AskDefine | Define pontificate

Dictionary Definition

pontificate n : the government of the Roman Catholic Church [syn: papacy]

Verb

1 administer a pontifical office
2 talk in a dogmatic and pompous manner; "The new professor always pontificates"

User Contributed Dictionary

English

Etymology 1

From Latin pontificatus, from pontifex, literally ‘bridge-builder’, from pons ‘bridge’ + facere ‘make’.

Pronunciation

  • a RP /pɒnˈtɪfɪkət/
  • a US /pɑːnˈtɪfɪkət/

Noun

  1. The state or term of office of a pontiff or pontifex.
Translations

Etymology 2

From the past participle stem of mediaeval Latin pontificare ‘pontificate’, from Latin pontifex, literally ‘bridge-builder’, from pons ‘bridge’ + facere ‘make’.

Pronunciation

  • a RP /pɒnˈtɪfɪkeɪt/
  • a US /pɑːnˈtɪfɪkeɪt/

Verb

  1. To preside as a bishop, especially at mass.
  2. To act like a pontiff; to express one's position or opinions dogmatically and pompously as if it is absolutely correct.
  3. To speak in a patronizing, supercilious or pompous manner, especially at length.
Quotations
* 2007, New York Times http://www.nytimes.com/2007/05/13/us/politics/13bill.html?pagewanted=2&_r=1&hp
  • During a policy discussion awhile back about New York issues, when Mr. Clinton began to pontificate, she told him that he did not exactly know what he was talking about and to hush up.
Translations
to preside as a bishop (1) to act like a pontiff (2) to speak in a patronizing, supercilious or pompous manner (3)

Italian

Verb

pontificate
  1. Form of Second-person plural imperative, pontificare#Italian|pontificare

Extensive Definition

Pontiff or Pontificate was a title of certain religious leaders, now used principally to refer to the Pope.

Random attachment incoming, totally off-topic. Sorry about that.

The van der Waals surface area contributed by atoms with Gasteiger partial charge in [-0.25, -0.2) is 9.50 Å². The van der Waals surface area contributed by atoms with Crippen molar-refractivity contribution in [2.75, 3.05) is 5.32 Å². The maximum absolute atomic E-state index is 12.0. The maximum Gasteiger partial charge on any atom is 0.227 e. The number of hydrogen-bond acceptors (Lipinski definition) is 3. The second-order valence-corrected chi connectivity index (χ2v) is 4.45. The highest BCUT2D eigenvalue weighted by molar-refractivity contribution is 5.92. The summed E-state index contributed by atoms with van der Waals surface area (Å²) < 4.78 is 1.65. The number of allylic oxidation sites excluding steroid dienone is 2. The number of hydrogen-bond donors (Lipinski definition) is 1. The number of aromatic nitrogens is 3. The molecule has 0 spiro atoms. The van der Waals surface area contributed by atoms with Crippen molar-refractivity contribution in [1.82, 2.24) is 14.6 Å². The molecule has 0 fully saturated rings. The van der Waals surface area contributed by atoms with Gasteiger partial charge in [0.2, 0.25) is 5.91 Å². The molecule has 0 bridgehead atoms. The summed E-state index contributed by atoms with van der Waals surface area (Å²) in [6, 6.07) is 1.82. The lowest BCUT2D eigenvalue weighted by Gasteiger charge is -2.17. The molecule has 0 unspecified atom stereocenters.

Etymology

The term derives from the French word pontife, from the Latin pontifex, a title used for high priests of the Roman Empire. The word pontifex is commonly held to derive from the Latin root words pons, "bridge" + facere, "to do" or "to make", with a literal meaning of "bridge-builder". This, however, is disputed - it may be only a folk etymology. See Pontifex Maximus for more details on the original Roman term.

Usage in the Catholic Church

Pontiffs were originally simply chiefs or high priests of any religion; thus writers from the 16th through to the 18th centuries referred equally to Christian pontiffs (bishops) and "Mahometan [Muslim] Pontiffs" (caliphs) or Swami ( Hindu ). Over time, however, the term became associated with the highest religious authority in the Catholic Church — the Pope. It is often modified by an adjective - for instance, "Supreme Pontiff", "Sovereign Pontiff", "Roman Pontiff" - to distinguish the Pope from "ordinary" pontiffs.
In the modern era, the modifying adjective is usually dropped, with the term being used exclusively to refer to the Pope, as in "The Pope visited Cuba in 1998, the first visit by a reigning pontiff to the island."

References

pontificate in Bulgarian: Понтифекс
pontificate in German: Pontifex
pontificate in Spanish: Pontífice
pontificate in French: Pontife
pontificate in Latin: Pontifex
pontificate in Dutch: Pontifex
pontificate in Polish: Pontyfikat
pontificate in Finnish: Pontifikaatti

Synonyms, Antonyms and Related Words

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